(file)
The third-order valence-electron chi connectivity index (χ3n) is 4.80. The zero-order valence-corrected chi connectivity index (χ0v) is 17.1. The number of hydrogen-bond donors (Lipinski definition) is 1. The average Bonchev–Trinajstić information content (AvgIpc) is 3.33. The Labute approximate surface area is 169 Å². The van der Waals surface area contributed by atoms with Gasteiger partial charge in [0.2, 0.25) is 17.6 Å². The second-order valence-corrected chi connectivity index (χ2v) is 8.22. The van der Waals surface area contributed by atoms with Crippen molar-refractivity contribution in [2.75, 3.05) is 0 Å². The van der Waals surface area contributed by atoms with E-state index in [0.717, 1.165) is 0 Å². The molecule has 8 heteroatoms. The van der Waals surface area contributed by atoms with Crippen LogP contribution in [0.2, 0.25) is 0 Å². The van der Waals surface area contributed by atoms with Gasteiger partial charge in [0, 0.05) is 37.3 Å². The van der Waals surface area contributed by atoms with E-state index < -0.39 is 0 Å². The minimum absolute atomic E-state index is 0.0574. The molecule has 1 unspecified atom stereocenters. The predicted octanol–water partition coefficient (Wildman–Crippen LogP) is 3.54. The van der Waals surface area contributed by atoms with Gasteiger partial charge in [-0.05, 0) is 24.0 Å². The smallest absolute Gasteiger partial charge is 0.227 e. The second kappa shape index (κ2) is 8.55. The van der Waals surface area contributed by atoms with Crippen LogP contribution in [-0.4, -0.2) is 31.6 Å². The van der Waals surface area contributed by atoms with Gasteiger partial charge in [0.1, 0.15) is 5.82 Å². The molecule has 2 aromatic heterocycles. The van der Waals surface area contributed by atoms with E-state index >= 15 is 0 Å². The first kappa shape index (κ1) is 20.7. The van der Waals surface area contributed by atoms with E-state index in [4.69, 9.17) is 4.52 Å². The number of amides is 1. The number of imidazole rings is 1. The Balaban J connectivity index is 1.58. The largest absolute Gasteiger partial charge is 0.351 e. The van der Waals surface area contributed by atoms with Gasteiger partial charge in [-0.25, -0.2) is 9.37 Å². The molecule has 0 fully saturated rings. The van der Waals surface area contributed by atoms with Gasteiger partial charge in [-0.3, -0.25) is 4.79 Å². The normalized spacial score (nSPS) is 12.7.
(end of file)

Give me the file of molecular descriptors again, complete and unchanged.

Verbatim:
The third-order valence-electron chi connectivity index (χ3n) is 4.80. The zero-order valence-corrected chi connectivity index (χ0v) is 17.1. The number of hydrogen-bond donors (Lipinski definition) is 1. The average Bonchev–Trinajstić information content (AvgIpc) is 3.33. The Labute approximate surface area is 169 Å². The van der Waals surface area contributed by atoms with Gasteiger partial charge in [0.2, 0.25) is 17.6 Å². The second-order valence-corrected chi connectivity index (χ2v) is 8.22. The van der Waals surface area contributed by atoms with Crippen molar-refractivity contribution in [2.75, 3.05) is 0 Å². The van der Waals surface area contributed by atoms with E-state index in [0.717, 1.165) is 0 Å². The molecule has 8 heteroatoms. The van der Waals surface area contributed by atoms with Crippen LogP contribution in [0.2, 0.25) is 0 Å². The van der Waals surface area contributed by atoms with Gasteiger partial charge in [0, 0.05) is 37.3 Å². The van der Waals surface area contributed by atoms with E-state index < -0.39 is 0 Å². The minimum absolute atomic E-state index is 0.0574. The molecule has 1 unspecified atom stereocenters. The predicted octanol–water partition coefficient (Wildman–Crippen LogP) is 3.54. The van der Waals surface area contributed by atoms with Gasteiger partial charge in [-0.05, 0) is 24.0 Å². The smallest absolute Gasteiger partial charge is 0.227 e. The second kappa shape index (κ2) is 8.55. The van der Waals surface area contributed by atoms with Crippen LogP contribution in [-0.4, -0.2) is 31.6 Å². The van der Waals surface area contributed by atoms with Gasteiger partial charge in [0.1, 0.15) is 5.82 Å². The molecule has 2 aromatic heterocycles. The van der Waals surface area contributed by atoms with E-state index >= 15 is 0 Å². The first kappa shape index (κ1) is 20.7. The van der Waals surface area contributed by atoms with E-state index in [4.69, 9.17) is 4.52 Å². The number of amides is 1. The number of imidazole rings is 1. The Balaban J connectivity index is 1.58. The largest absolute Gasteiger partial charge is 0.351 e. The van der Waals surface area contributed by atoms with Gasteiger partial charge in [-0.25, -0.2) is 9.37 Å². The molecule has 0 fully saturated rings. The van der Waals surface area contributed by atoms with Gasteiger partial charge in [-0.3, -0.25) is 4.79 Å². The normalized spacial score (nSPS) is 12.7.